-->

New car reviews

2006 Subaru B9 Tribeca

Lou Ann Hammond, Fri, 9 Sep 2005 08:00:00 PDT

"Brutish, with a big grille. So not a Subaru" The new B9 Tribeca was making a stir among the journalists at the 2005 Chicago Auto Show. Subaru, has a certain DNA that many of my colleagues are sure that if changed, would be the death of Subaru. Not so say my young teenagers Sam and Chris.

At the New York International Auto Show I had Sam Batchelor and Chris Estrella join me to give me their insightful teenage impressions of the new shows at the premier. They were sent down to look at certain cars and bring back their first thoughts. Since they had media badges they were able to sit in the cars and give it a once over. The Subaru B9 Tribeca was not on their list, so I was surprised when they came back with a surge of glee over the car.

"It's cool, it's so not your Father's Subaru, said Chris." It reminded me of the Oldsmobile commercial, "It's not your Father's Oldsmobile anymore". It was a great commercial, but it couldn't save Oldsmobile. Subaru doesn't need saving. They, like most the other Japanese companies, are gaining marketshare each year.

The first glimpse of the Tribeca was developed under the codenames SG/X and OOX and unveiled at the Tokyo Motor Show under the name WX-01 and then again as the B9SC Roadster concept. The B9 is the designation for the chassis and powertrain. Every Manufacturer looks for a name that emotes a style that is chic and happening. Short for Triangle Below Canal Street, Tribeca is the hub of happening in Manhattan. The ex-Alfa Romeo designer, Andreas Zapatinas, Subaru's new Advanced Design Team's Chief Designer designed the Subaru Tribeca.

Subaru may have a new look on the exterior, but the underpinnings are all Subaru. The 3.0-liter six cylinder horizontally opposed is a low center of gravity engineered for 250 horsepower, an extra 25 horsepower than the Outback it shares the engine with and an extra 5 lb.-ft of torque, weighing in at 219 lb.-ft of torque.

Subaru is known as a family car and families usually include kids. The entry level five-passenger 2006 Tribeca will be $31,320, including $625 destination charge. The top-of-the-line seven-passenger model starts at $33,020. Add a rear-seat DVD entertainment system and navigation unit and the price goes up to $38,320, including destination charge. I haven't seen a seven-passenger that I would sit in the third row seat and this one is no different. They did get the 10 cupholders - some in the center console and in the map holders on the doors - and the accent and functionality lighting right, however there is little legroom in the third row and the only way to get in and out is via the 40/20/40 passenger side second row.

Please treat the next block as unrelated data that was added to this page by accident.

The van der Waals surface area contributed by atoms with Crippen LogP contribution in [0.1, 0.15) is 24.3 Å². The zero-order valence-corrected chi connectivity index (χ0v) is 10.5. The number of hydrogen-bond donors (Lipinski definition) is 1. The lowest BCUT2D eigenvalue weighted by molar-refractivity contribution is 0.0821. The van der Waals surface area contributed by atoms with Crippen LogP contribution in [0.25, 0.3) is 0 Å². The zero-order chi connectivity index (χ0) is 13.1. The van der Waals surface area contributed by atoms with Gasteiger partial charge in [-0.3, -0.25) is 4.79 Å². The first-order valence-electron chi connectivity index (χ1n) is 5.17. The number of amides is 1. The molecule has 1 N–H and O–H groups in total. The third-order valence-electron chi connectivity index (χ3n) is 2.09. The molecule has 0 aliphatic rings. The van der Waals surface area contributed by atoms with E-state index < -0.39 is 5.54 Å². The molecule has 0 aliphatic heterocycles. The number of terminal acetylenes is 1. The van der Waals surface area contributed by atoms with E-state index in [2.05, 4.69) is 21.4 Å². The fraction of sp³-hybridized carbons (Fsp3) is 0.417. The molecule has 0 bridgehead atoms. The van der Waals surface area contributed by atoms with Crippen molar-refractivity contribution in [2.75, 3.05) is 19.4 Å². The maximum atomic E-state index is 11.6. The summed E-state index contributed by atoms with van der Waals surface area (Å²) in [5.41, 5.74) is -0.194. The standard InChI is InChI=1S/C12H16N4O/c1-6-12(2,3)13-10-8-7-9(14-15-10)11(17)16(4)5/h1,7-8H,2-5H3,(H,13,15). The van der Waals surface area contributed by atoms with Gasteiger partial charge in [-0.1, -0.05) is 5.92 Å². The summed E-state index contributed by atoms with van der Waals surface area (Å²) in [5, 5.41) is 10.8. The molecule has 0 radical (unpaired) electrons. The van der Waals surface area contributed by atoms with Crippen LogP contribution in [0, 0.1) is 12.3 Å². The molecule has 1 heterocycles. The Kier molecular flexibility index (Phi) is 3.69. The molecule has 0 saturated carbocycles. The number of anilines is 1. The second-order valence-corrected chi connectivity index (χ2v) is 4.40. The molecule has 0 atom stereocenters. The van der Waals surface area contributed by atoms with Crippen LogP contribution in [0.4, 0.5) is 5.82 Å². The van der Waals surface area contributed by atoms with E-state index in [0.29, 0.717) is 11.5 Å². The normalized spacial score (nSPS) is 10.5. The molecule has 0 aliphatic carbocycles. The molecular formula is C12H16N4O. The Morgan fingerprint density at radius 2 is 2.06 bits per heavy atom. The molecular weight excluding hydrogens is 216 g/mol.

The ride through the hills and dales of Sonoma County gave us time to feel the supple suspension. I liked the sport drive better than the automatic drive, but I like a stiffer drive. The dash gives the perception of a cavernous feel. The 3-tone interior winds around the full front of the dash onto the doors. There is about fifteen inches of space with the second row kicked all the way back. The best known babysitter for kids these days are DVD players and headphones for the kiddies and quiet-time for you. If you've got kids you've got to get the optional DVD Entertainment system. But it's not just for the kids. On the way back to the hotel, Subaru had us sit in the back seat to watch the DVD, Sideways by Widescreen Edition. Maybach Schmibach, lower that second row, put your legs up and watch the DVD limousine style. The cubbyhole in the third row gives an extra view and the headroom is more than efficient for the under 6 foot crowd. I would have liked a seat that cradled me a little more as I drifted off to sleep.

There are some changes I would make, the first being the name. Drop the B9 - it sounds like benign. Nissan tried to do the same thing with the Nissan Armada Pathfinder and it didn't work; the vehicle is referred to as the Armada. The Subaru will end up being called the Tribeca. General Motors owns 37 percent of Subaru, how about giving it the ability to have XM radio? Subaru's DNA is activity during leisure time. Putting a 110 volt outlet in the back for tailgating would allow campers to have access to small appliances. And we couldn't find a clock unless the Navigation system was on. The Tribeca will build 40,000 units in Lafayette, Ind., 37 percent of them are expected to be all-wheel drive.

The competing models for this vehicle are; Toyota Highlander, Honda Pilot, Ford Explorer, BMW X5, Land Rover LR3, and Chrysler Pacifica.

Most people buy SUVs for their functionality. When you can impress a teenager with an SUV and an adult with a Subaru you've got a great combination.

 

 


2006 Subaru Tribeca


Room for kids and coolers


Three-tone cavernous dash


See ya!

×
scroll up